Shock’d?: The specific shock is fairly corny and the story makes no attempt to hide that something terrible is going to come from the operation, what that specifically is being gloriously revealed on the last page. In many ways the story telling is of its time and the shock isn’t as gorily rendered as it might have been but it is still a great moment to turn to the final page and find out Ron and Dave’s fate.
PROG: 97 – DEAR MUM
Script: John Richardson
Art: John Richardson
Letters: Peter Knight
Plot: A humanoid writes home to his mother after 5,000 years of ‘exile’ on a planet after having committed the first murder in a society that had discovered everlasting life. He recounts how he managed to make a primitive shelter, hunt wild animals for food and eventually build himself a large impregnable structure high on a hill. He tells her not to worry, his 20,000 year sentence will pass, meantime he has had a nap…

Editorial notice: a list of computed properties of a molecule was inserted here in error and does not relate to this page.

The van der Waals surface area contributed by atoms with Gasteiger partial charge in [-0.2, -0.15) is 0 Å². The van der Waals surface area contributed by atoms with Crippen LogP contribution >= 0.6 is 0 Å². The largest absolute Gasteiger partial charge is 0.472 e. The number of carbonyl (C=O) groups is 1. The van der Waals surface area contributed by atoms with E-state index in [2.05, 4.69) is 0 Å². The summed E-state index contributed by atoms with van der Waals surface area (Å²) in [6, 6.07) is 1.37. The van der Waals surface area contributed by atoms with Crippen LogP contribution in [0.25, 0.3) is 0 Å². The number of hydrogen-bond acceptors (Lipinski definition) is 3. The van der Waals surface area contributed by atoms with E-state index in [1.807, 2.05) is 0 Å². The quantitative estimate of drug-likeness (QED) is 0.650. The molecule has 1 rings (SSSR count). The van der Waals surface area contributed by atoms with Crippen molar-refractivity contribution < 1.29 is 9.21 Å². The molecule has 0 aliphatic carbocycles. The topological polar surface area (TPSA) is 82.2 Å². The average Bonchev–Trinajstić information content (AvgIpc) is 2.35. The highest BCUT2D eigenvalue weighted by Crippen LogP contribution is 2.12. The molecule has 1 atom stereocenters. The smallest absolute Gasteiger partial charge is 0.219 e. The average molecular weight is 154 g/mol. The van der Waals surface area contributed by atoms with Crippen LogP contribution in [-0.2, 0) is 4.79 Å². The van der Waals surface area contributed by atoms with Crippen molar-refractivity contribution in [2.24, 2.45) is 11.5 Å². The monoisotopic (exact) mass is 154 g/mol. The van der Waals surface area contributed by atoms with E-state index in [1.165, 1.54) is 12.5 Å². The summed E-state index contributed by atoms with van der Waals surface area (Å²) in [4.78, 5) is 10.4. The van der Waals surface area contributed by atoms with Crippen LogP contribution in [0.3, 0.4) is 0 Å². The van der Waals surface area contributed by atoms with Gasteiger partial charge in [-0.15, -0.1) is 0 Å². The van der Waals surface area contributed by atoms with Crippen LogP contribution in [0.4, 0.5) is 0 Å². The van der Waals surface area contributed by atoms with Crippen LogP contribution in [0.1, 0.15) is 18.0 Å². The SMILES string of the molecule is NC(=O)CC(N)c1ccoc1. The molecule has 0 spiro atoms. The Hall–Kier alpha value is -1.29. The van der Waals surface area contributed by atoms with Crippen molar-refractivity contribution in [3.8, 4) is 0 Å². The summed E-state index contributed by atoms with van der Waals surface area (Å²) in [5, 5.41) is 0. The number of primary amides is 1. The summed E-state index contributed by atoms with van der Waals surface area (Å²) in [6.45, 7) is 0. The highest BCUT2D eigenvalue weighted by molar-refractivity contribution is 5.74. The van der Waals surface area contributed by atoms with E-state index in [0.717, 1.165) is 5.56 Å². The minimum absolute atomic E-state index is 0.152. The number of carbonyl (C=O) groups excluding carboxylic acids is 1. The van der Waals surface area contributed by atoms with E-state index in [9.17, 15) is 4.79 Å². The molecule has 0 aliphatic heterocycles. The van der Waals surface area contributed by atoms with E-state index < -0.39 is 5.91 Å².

Shock: ..and is heading down to ‘the village‘ for a ‘bite to eat‘. Our mysterious correspondent is none other than Dracula.
Thoughts: John Richardson becomes the second person to fulfill both scripting and drawing duties (Kevin O’Neil, FS 11, Prog 35) in this rather abrupt odd tale of Dracula’s back-story. The third Shock to feature vampires (FS 9, Prog 34; FS 30, Prog 60) the story is played straight and with the vampire looking at the reader in with a menacing salivating contemplation. The strip has several problems – obviously the society who had discovered ‘eternal life‘ had not encountered stakes, sunlight or garlic bread and there is a strange panel showing a stone hut that Dracula had constructed, obviously a tomb-reference, which is made from slabs of stone far too large for a single person, or presumably vampire, to lift. However despite the disjuncted nature of the ending the art is effective and polished, again very much in the traditional boys comics mold, and the idea of Dracula writing to his alien mother has a certain charm. Some impact is undoubtedly lost by the reveal panel being merely a quarter page panel and very static; a large image of Dracula chomping down on the locals would have given the story some dramatic impact. The most striking aspect of the strip is that, despite the context of Dracula coming from a foreign planet, through a combination of art style and topic the strip doesn’t feel like a 2000AD story.